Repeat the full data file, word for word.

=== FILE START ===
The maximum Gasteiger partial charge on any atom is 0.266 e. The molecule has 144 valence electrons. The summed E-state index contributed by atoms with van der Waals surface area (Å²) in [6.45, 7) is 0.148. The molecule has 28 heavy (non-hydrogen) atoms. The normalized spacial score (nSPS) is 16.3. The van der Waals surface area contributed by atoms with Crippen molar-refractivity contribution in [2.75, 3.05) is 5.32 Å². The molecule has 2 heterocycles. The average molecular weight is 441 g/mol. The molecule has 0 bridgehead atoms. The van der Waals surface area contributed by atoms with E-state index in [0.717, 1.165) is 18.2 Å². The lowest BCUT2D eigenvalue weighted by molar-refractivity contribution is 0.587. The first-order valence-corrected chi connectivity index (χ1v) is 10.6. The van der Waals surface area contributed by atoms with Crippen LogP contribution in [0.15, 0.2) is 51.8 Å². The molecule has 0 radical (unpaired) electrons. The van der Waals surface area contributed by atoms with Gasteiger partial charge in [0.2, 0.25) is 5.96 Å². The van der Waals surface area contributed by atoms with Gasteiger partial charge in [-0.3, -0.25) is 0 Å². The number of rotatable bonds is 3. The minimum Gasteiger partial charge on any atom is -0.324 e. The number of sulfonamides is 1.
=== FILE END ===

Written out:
The maximum Gasteiger partial charge on any atom is 0.266 e. The molecule has 144 valence electrons. The summed E-state index contributed by atoms with van der Waals surface area (Å²) in [6.45, 7) is 0.148. The molecule has 28 heavy (non-hydrogen) atoms. The normalized spacial score (nSPS) is 16.3. The van der Waals surface area contributed by atoms with Crippen molar-refractivity contribution in [2.75, 3.05) is 5.32 Å². The molecule has 2 heterocycles. The average molecular weight is 441 g/mol. The molecule has 0 bridgehead atoms. The van der Waals surface area contributed by atoms with E-state index in [0.717, 1.165) is 18.2 Å². The lowest BCUT2D eigenvalue weighted by molar-refractivity contribution is 0.587. The first-order valence-corrected chi connectivity index (χ1v) is 10.6. The van der Waals surface area contributed by atoms with Crippen LogP contribution in [0.15, 0.2) is 51.8 Å². The molecule has 0 radical (unpaired) electrons. The van der Waals surface area contributed by atoms with Gasteiger partial charge in [0.2, 0.25) is 5.96 Å². The van der Waals surface area contributed by atoms with Gasteiger partial charge in [-0.3, -0.25) is 0 Å². The number of rotatable bonds is 3. The minimum Gasteiger partial charge on any atom is -0.324 e. The number of sulfonamides is 1.